The plaque acts as a memorial to the non-violent student uprising of 1989 that led to the downfall of Communism in what was then known as Czechoslovakia. The outstretched hands, their fingers splayed in a “V” for victory, represent the students who faced off against riot police, sparking a series of protests against the government.
The students were commemorating the 50th anniversary of when the Nazis stormed Prague in 1939. On that occasion, students were attacked by police as well.
Today, people honor the students and their fellow dissidents by leaving candles, wreaths, and ribbons at the memorial. If you visit around November 17, the day the uprising began, you will possibly get to see the memorial when the hands are holding lit candles, the fingers dripping with melted wax.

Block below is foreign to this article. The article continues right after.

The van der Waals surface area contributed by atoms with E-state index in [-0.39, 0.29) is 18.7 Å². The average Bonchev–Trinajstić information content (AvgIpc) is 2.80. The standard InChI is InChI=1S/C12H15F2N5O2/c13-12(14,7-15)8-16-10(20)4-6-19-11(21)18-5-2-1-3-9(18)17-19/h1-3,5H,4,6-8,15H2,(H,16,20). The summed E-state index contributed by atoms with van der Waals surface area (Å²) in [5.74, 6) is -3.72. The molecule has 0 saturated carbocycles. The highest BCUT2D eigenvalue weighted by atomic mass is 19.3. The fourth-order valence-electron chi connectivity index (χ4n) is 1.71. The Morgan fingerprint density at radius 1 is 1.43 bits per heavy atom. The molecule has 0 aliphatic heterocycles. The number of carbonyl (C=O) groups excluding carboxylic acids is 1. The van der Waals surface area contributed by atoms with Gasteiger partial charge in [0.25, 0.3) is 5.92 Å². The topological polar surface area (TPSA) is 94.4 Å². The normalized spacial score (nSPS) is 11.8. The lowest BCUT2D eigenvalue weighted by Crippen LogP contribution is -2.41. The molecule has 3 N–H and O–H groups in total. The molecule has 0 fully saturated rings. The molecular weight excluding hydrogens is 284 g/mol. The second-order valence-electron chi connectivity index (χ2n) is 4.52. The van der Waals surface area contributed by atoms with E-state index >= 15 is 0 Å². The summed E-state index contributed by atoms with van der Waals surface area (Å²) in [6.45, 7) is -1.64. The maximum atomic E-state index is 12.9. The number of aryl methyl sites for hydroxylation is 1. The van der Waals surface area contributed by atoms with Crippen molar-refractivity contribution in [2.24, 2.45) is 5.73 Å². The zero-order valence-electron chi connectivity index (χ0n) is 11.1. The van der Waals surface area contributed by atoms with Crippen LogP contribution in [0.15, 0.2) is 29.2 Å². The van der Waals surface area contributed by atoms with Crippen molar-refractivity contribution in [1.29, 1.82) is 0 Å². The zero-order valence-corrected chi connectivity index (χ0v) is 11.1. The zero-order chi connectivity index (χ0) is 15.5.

The plaque is no longer in its original location—it’s said it had to be moved because all the items tied or placed on the memorial raised concerns about fire safety. Others say the decision to relocate the plaque was made to allow larger crowds to gather and pay their respects at the site every November 17.
Know Before You Go
The plaque can be a little hard to find, as it's so small. Your best bet is to head to the National Theatre, then backtrack up the street heading away from the river, and the plaque will appear on the right-hand side.